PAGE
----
What is a Urodynamic Test?
What’s the idea behind doing urodynamic tests?
Urodynamic testing may be performed in certan cases when:
- You have moderate to severe involuntary urine release.
- Other tests don’t determine the causes leading to incontinence.
- Your doctor doubts that there seems more than one cause for the incontinence.
- You’re considering having a surgery.
They may also prove helpful in determining other causes of incontinence. These tests play a significant role in case surgery’s being considered for the problem. This is to ensure that the right operation is carried out. A majority of urodynamic tests focus on the ability of the bladder for storing urine and emptying regularly and completely.
However, there are some urodynamic tests that are easy and can be performed in a doctor’s office. There are other tests that require sophisticated instruments for measuring the amount of pressure experienced by the bladder and urethra. They can cost an arm and a leg.
Requirements for basic urodynamic testing
- You’ll be informed to make it for testing with a full bladder.
- While urinating into a container, the urine volume and the rate at which the bladder is emptied are measured.
- The doctor inserts a thin, flexible tube (catheter) into the bladder through the urethra. And the volume of any urine remaining is gauged. Know that a minor burning sensation may take place on the insertion of the catheter.
- The bladder may be filled with water through the catheter just before you feel the urge to pass urine. At this point, the amount of water in the bladder is gauged.
When we talk about more sophisticated testing, it involves using electodes which are placed into the rectum for measuring the electrical activity of the muscles while the bladder’s filled. This test is generally does not take place.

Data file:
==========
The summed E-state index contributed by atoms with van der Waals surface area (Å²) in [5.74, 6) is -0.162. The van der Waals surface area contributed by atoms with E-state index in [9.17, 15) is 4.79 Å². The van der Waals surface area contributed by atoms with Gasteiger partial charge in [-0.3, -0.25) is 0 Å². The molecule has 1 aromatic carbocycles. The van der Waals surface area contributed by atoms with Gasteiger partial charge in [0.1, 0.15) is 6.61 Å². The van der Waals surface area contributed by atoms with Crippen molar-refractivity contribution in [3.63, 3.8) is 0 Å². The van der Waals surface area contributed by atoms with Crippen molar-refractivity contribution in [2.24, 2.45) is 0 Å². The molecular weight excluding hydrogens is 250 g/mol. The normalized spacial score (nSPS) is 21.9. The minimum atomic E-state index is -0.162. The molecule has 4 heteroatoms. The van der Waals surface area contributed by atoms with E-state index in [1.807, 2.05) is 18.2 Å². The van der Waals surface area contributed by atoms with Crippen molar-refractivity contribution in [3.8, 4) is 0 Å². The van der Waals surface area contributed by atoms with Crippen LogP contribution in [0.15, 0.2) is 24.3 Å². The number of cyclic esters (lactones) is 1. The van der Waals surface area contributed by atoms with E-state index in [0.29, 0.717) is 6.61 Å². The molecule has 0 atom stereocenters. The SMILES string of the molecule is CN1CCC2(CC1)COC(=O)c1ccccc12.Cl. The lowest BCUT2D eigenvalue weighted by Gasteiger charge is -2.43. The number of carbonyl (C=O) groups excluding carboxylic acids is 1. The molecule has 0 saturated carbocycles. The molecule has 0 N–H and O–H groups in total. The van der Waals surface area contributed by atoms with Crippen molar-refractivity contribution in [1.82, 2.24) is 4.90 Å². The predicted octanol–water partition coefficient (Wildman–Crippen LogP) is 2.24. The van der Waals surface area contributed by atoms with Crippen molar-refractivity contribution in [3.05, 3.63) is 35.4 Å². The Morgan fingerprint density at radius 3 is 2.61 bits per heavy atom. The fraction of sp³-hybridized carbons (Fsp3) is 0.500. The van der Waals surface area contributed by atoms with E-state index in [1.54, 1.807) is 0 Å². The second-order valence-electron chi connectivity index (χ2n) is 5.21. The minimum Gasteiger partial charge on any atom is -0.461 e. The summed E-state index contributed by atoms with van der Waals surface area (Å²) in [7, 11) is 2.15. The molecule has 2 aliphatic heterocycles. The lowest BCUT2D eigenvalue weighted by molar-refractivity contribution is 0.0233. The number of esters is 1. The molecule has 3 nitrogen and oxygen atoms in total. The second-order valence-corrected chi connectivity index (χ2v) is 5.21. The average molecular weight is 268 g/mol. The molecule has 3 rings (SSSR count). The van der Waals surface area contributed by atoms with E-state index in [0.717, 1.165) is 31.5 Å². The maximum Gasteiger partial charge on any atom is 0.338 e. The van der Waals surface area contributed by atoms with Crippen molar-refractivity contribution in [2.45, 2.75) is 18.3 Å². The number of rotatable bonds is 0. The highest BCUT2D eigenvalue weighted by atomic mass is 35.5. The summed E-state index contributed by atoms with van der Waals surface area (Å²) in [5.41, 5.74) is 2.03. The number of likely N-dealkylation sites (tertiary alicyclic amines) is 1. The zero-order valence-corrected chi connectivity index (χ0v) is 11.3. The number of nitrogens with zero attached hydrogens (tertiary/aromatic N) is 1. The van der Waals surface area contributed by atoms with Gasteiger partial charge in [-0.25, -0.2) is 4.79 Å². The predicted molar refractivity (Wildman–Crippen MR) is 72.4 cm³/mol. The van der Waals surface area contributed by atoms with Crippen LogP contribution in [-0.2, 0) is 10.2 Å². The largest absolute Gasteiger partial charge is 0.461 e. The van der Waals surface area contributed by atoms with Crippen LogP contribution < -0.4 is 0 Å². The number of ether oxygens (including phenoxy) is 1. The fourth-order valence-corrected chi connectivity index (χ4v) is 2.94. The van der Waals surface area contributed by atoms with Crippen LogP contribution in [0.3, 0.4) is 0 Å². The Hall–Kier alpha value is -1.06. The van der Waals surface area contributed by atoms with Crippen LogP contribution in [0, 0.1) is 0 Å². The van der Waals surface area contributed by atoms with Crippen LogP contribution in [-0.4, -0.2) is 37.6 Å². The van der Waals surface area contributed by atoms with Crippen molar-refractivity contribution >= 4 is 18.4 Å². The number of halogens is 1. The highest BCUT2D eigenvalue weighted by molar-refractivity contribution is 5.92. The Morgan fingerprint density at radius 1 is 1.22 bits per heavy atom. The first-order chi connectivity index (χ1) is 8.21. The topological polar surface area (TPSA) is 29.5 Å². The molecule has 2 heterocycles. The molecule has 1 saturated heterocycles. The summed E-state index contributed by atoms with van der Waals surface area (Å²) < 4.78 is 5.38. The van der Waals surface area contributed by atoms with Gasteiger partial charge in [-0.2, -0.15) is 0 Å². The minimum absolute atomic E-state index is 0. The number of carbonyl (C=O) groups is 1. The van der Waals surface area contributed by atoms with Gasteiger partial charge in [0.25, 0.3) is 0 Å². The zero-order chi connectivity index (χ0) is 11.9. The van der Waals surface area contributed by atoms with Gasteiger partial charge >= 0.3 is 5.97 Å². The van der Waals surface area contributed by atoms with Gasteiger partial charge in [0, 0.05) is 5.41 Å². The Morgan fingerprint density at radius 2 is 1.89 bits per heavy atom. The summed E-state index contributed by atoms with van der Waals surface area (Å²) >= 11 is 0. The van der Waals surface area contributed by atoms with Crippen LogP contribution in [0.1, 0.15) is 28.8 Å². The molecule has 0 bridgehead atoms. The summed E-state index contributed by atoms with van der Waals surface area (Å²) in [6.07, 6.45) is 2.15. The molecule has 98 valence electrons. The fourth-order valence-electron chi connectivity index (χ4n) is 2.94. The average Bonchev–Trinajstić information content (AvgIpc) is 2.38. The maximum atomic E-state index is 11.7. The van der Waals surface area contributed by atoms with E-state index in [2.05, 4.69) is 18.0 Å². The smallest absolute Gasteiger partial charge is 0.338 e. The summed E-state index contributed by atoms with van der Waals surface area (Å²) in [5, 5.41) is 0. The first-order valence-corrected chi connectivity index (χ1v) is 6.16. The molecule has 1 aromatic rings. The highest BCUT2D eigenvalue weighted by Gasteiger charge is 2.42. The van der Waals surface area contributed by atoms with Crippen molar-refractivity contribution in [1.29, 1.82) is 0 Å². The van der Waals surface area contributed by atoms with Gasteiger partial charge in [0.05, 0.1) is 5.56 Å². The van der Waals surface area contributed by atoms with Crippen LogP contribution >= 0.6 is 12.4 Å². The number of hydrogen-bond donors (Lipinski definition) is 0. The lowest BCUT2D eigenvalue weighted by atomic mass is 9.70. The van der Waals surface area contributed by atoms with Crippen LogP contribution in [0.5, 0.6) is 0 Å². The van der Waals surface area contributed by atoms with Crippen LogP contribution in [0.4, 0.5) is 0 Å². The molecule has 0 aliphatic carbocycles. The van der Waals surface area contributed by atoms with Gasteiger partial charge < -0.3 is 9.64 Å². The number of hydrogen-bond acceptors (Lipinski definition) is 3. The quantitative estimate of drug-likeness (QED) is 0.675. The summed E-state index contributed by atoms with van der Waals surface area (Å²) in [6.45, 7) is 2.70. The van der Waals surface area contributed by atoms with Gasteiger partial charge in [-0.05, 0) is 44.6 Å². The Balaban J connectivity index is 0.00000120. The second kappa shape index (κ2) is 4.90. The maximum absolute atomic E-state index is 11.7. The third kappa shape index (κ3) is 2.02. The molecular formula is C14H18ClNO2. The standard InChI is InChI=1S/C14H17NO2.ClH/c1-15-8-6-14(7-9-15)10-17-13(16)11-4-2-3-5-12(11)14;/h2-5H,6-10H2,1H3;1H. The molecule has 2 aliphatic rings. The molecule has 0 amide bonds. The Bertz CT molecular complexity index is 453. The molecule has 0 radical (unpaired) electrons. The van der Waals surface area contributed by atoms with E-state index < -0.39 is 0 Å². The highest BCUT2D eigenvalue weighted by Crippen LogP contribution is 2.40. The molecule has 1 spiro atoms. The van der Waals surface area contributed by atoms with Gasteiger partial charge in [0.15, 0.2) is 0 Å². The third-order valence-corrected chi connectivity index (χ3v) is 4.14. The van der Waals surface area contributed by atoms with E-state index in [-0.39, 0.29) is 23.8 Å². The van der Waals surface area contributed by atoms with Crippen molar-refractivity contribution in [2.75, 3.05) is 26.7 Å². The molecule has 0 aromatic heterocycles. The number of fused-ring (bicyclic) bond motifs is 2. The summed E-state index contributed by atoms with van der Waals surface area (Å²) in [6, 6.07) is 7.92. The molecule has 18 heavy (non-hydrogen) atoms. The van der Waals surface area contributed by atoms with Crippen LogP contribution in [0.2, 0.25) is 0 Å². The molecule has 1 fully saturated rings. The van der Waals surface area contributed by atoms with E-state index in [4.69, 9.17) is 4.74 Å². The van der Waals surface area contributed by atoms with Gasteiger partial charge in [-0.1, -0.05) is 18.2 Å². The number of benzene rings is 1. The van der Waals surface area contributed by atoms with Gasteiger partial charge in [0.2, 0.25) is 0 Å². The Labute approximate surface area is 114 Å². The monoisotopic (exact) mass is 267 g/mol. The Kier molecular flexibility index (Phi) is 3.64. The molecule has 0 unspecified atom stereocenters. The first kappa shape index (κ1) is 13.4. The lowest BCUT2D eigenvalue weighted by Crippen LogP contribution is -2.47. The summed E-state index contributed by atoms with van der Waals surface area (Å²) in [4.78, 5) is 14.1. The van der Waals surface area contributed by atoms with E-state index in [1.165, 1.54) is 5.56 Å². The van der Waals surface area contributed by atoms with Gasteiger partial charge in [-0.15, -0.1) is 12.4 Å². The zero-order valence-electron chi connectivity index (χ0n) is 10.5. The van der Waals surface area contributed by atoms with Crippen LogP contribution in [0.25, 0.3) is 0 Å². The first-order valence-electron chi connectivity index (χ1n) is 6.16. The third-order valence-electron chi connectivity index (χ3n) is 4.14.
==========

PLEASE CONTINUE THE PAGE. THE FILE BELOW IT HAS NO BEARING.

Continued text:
What about the results?
Normal results indicate that the amount of fluid left in the bladder post passing the urine, when you have a strong desire for urinating, and when you are not able to hold back urine within normal ranges.
One or more of the following may be the case:
- After urinating more than a normal amount of fluid is left in the bladder. When a large amount of urine remains in the bladder it proposes that the flow of the urine out of the bladder is somewhat blocked or the bladder muscle isn’t able to contract the way it should be to force all the urine out.
- The bladder consists of less fluid or more fluid than deemed normal when the patient feels the first urge to urinate.
- You aren’t able to hold urine when the bladder has less than the normal amount of fluid for a majority of people.
Urodynamic tests are often carried out for examining urinary continence. During these tests, one’s bladder is filled and then emptied. At the same time, pressure readings are taken from the bladder and abdomen.